Mining for Hope in Shenandoah



Mining for Hope in Shenandoah

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Shenandoah, PA – For more than five years, Carlos Vega has fought to bring the police officers he believes are responsible for his son’s death to justice. “They killed my boy,” Carlos told The Feral Scribe late last month. “I’m going to get justice for David.”

David Vega was an 18-year-old high school student on Nov. 28, 2004, when he and his younger brother fell into a heated verbal argument on their porch. Hearing the commotion, neighbors began stepping from their homes, one of whom called police. Two officers arrived and David began mouthing off. He was arrested. Two hours later he was dead. Police told his parents that he’d hanged himself in his cell. “That’s bullshit,” says Carlos, a former chef who was disabled in a 2000 car wreck. “David was going to college. He had a girlfriend. He had everything to live for. They beat him until he died.”

David didn’t have a shirt on when he was arrested. “There are 20 people who say he didn’t have a bruise on him when they cuffed him,” Carlos said. But when Carlos viewed the body, David was covered with bruises. The Schuylkill County coroner accepted Shenandoah police chief Matthew Nestor’s explanation that the bruises resulted from David’s resisting arrest. Carlos promptly hired an attorney and filed a lawsuit against the officers and the borough of Shenandoah.

According to the lawsuit, a second autopsy confirmed David “suffered extensive, massive injuries consistent with a profound beating… The defendant did not die of hanging.”

Further, the suit alleges that “while in police custody… [David] was beaten to death and then hung from the bars of a holding cell to make it appear as if he had committed suicide.”

Matthew Nestor or Capt. Jamie Gennarini, the other officer named in the suit, have never been charged criminally with David’s death. However, Nestor, Gennarini, and two other former Shenandoah police officers were indicted last December on charges they helped four teens cover-up the fatal beating of an illegal Mexican immigrant in 2008. Nestor and Gennarini were also indicted separately in a scheme to extort money from illegal gambling operations and for trying to extort money from the family of a local businessman in exchange for his release from their custody.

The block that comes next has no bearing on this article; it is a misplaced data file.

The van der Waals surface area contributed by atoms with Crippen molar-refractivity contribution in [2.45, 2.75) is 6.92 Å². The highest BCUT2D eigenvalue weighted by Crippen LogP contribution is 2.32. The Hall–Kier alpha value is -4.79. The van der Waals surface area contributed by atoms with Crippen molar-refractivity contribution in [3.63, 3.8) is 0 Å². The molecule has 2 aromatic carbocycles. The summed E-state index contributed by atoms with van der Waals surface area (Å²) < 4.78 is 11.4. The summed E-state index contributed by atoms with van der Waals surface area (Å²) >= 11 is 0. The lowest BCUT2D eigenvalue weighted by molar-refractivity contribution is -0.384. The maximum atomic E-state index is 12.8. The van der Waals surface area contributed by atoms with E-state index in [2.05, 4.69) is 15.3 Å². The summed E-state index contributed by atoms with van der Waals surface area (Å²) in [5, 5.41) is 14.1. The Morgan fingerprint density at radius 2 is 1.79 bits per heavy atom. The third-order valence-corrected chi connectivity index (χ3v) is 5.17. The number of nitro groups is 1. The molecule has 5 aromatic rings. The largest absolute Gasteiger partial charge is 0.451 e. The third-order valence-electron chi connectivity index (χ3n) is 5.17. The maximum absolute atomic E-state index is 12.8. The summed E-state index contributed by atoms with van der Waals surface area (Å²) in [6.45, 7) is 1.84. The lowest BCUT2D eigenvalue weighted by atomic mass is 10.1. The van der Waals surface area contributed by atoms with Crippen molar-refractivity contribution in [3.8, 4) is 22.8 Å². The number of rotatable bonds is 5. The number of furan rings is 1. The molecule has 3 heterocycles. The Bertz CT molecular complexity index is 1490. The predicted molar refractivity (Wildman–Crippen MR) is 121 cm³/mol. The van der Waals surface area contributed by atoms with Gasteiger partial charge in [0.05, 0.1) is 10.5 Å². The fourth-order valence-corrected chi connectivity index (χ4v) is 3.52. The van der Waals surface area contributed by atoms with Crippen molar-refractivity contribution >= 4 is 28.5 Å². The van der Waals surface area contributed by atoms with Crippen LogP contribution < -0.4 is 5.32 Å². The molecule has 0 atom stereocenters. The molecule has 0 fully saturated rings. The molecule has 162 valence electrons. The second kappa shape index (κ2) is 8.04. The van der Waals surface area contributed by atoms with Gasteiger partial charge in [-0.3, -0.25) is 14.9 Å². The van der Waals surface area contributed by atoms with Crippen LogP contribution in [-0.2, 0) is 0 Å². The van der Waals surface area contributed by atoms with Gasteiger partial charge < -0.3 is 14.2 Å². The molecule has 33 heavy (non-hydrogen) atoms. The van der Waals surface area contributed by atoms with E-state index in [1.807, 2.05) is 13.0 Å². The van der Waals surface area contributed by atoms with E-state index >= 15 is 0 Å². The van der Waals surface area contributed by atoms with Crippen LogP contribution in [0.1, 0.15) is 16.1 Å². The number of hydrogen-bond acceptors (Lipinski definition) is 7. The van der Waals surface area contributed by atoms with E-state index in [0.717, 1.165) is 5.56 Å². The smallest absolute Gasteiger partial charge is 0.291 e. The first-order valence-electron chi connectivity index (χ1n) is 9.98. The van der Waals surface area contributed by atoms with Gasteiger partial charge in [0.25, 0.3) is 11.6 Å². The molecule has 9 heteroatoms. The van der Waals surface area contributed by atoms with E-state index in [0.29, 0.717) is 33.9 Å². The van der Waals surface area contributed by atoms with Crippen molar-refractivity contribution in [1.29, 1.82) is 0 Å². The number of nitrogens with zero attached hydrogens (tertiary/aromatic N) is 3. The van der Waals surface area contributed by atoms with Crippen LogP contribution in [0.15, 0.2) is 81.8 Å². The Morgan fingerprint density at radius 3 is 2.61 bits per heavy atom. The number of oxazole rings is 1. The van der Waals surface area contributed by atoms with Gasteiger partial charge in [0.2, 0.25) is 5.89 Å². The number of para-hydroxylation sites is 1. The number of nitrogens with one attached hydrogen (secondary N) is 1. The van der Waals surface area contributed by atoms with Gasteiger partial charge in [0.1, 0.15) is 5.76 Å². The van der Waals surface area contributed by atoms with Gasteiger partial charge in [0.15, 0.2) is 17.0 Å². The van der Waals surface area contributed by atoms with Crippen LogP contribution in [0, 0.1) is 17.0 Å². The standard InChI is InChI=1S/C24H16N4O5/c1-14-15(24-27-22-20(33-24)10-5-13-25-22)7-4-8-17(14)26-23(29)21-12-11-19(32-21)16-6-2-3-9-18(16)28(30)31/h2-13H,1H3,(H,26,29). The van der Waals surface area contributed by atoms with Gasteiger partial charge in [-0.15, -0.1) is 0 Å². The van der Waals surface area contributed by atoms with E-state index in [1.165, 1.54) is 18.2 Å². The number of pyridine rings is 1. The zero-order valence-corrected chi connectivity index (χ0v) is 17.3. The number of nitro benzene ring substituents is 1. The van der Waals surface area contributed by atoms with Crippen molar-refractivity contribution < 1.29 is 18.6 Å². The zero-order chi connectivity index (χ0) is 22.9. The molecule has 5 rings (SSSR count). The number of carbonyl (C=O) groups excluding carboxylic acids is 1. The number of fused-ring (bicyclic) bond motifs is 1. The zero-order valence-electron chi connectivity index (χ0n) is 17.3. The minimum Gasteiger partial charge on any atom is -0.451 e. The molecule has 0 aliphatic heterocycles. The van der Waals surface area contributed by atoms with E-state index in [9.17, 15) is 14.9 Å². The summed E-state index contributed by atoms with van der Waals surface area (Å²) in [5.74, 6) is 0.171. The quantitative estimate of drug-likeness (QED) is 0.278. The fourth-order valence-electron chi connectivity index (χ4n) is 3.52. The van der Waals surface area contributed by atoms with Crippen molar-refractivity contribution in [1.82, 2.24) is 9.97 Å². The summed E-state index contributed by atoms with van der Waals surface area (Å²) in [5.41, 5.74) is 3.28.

Police, according to the suit, “acted as feudal warlords in this coal town community that people were afraid of.”

Through their attorneys, the indicted former officers, deny any wrongdoing.

Others disagree.

“You have to watch yourself with these cops,” said Carlos, who can rarely go out in public without encountering those he believes killed his son. “You have to follow the rules of their kingdom. The consequences can be very serious.”

Shenandoah, located about 100 miles northwest of Philadelphia, is nested in Pennsylvania’s anthracite coal region. A Civil War-era boom town, Shenandoah enjoyed many years of prosperity, with a thriving business district, strong Polish and Italian heritage, and a population that, at its peak, approached 27,000. Leona, a local woman I met while visiting, said she moved to Shenandoah in 1959. Her fiance owned a dry cleaning business on Main Street. “On Saturday nights, everyone used to get dressed up and went out. Main Street was filled with people dining out or going to the picture shows,” she recalls. “It was a lovely community.”